Noisetendo NES 555 Synth

NOISETENDO, the Nintendo Game Controller 555 Synth



I’m hoping I’m the first to give birth to this, but it’s very likely I am not considering there are way more people better and more creative at circuit bending than I.  That being said, if you’re a novice and you want something really fun and relatively easy to do, this is a great project;  turning an old nintendo NES game controller into a tri-tone synth that actually works when you press the buttons!!  I call it the Noisetendo, you can call it bad ass!


REVISION:!!!  NOT EVERY BUTTON CHANGES A TONE.  I found out after going through each pin with various amateur wiring methods, I could only get two tones out of it, well, three really.  The reason is that I’m still using the onboard chip in the controller for its conductive path.  If you find a better way to do this, I’m all ears.


This project involves very few parts believe it or not, and the parts can all be acquired through one stop at fry’s or radio shack — except for the NES controller..  that you’ll have to scavenge around for. By the way, if you want to actually play some old NES games, go to this link, they are java games and don’t require installation of spyware:






My goals for this project were:


1)  to use the existing chip somehow to power the existing switches and NOT have to do contact switches myself, that would be ugly.  I also wanted to keep the front face of the controller as clean and unchanged as possible, to where it still looked like the original NES.  So far so good, but there’s always room for improvement, so this is a beta version.  Hopefully other folks will join in and make some different versions that are different and more functional.


2)  I didn’t want any digital crap.  I wanted pure analog, so there’s no arduino or PIC controllers.  I also didn’t want to solder a board, at least not now, so I used some breadboard in this version and just taped it to the bottom — yes, tape.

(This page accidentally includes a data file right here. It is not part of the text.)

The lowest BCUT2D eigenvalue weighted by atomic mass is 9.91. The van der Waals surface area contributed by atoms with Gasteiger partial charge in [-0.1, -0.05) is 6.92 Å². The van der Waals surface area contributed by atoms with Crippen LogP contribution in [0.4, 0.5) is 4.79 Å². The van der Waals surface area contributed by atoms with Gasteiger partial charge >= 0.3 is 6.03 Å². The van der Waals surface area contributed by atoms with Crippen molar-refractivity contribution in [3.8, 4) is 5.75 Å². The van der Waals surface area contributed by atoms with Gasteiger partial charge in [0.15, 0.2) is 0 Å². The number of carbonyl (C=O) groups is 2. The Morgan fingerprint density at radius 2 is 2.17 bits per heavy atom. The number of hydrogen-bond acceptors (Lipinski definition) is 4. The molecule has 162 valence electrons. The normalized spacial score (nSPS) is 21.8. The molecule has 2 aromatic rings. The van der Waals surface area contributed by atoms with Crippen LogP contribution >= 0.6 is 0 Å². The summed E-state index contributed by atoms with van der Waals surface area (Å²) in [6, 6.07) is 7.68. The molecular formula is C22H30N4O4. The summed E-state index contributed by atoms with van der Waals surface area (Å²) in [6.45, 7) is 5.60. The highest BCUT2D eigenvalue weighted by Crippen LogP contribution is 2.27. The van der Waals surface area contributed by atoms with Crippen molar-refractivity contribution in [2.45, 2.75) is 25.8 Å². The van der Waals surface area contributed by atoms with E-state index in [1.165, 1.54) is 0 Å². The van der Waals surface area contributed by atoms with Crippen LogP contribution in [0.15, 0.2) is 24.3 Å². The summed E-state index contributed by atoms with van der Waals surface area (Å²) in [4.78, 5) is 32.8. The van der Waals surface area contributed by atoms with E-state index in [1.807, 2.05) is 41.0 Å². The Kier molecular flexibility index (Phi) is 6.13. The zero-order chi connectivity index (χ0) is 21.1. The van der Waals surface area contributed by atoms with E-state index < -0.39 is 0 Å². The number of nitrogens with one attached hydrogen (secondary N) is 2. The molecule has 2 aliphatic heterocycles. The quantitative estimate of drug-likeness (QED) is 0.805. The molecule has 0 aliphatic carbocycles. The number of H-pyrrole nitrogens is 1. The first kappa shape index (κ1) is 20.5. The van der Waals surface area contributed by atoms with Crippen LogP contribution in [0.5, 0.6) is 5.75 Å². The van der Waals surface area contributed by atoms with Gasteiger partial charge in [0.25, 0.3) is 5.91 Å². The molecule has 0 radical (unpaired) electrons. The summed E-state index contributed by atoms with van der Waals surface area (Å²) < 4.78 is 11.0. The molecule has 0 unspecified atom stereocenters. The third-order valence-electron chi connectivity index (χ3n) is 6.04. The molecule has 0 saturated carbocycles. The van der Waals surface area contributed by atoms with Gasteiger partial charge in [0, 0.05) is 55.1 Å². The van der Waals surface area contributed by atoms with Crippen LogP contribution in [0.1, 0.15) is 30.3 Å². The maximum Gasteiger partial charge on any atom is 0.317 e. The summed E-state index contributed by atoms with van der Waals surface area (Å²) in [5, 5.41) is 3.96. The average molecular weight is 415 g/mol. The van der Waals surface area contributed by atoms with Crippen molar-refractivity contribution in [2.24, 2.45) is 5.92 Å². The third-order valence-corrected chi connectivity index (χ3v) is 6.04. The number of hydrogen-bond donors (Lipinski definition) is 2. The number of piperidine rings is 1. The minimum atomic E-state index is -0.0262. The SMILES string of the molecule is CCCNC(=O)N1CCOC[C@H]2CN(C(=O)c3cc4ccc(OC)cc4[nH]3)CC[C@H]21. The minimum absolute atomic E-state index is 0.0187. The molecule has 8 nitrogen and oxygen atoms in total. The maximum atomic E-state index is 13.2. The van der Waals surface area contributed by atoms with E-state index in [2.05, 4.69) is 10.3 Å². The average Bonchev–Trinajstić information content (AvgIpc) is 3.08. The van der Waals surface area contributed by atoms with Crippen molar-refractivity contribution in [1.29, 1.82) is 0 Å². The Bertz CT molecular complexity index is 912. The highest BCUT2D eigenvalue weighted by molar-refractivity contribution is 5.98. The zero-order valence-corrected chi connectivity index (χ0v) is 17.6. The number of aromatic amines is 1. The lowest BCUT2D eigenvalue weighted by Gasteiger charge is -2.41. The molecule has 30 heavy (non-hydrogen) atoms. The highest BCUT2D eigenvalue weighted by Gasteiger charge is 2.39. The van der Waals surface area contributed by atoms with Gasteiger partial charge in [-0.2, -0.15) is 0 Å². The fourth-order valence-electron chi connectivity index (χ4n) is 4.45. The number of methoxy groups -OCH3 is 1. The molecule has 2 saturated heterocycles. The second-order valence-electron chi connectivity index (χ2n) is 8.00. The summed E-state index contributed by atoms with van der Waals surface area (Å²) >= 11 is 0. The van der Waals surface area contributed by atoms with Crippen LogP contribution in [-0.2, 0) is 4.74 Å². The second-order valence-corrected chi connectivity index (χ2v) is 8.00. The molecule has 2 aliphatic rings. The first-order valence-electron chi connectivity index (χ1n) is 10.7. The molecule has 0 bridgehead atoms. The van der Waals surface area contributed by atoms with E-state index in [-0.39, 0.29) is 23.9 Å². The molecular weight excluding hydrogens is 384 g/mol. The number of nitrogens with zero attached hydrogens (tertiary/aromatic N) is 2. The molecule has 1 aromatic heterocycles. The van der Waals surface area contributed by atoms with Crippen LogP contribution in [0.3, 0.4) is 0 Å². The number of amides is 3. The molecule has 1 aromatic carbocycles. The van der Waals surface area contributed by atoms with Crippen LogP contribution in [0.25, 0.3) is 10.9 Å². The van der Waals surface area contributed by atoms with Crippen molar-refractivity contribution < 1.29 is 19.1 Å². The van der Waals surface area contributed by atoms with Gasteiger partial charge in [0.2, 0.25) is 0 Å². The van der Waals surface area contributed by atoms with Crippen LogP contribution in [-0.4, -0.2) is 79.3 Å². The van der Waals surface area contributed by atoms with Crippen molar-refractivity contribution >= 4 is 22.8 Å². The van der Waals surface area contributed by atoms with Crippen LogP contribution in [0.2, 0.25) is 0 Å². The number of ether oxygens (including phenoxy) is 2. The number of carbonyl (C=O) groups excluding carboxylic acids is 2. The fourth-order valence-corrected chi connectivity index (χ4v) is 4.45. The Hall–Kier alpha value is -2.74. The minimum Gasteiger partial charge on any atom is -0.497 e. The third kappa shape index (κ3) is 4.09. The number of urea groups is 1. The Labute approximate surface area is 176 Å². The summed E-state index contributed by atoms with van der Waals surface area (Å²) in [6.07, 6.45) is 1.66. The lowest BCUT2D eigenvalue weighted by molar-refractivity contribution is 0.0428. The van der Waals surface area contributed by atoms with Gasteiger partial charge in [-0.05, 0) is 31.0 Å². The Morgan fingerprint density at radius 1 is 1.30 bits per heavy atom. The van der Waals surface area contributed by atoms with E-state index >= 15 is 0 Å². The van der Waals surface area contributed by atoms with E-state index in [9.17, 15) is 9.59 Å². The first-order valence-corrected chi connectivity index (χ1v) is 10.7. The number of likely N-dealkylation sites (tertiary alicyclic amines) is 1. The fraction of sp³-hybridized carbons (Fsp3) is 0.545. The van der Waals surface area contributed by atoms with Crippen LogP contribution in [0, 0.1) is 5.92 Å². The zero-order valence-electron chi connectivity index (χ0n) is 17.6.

Biggest problem you will face is that the controller has a very slim profile and there’s little to no room to put wires or components INSIDE the shell… so, I resorted to mounting stuff on the back of the controller, being careful not to poke too many holes in it…  remember, these things are antiques now!!



I am high school science teacher in real life. If you like this hack, or just had fun messing around with your NES controller, please consider a tiny donation. All the money goes to making more electrical projects for my students. I am one of the few teachers out there who shows students how to use a soldering iron, and teaches quantum mechanics to 16 year olds. Any amount, no matter how small, helps!!



1 X NES Controller

1 X 555 timer

1 X 104 ceramic capacitor, or, 0.1 uF cap, electrolytic is OK too

1 X 9volt battery, and holder

1 X 7805 voltage regulator, brings 9volts down to 5v

1 X 500k Ohm potentiometer, yes, that’s 500,000 ohms, 100k will work too

1 X LED, any size, but small enough to fit into the O of the word NINTENDO on the front face.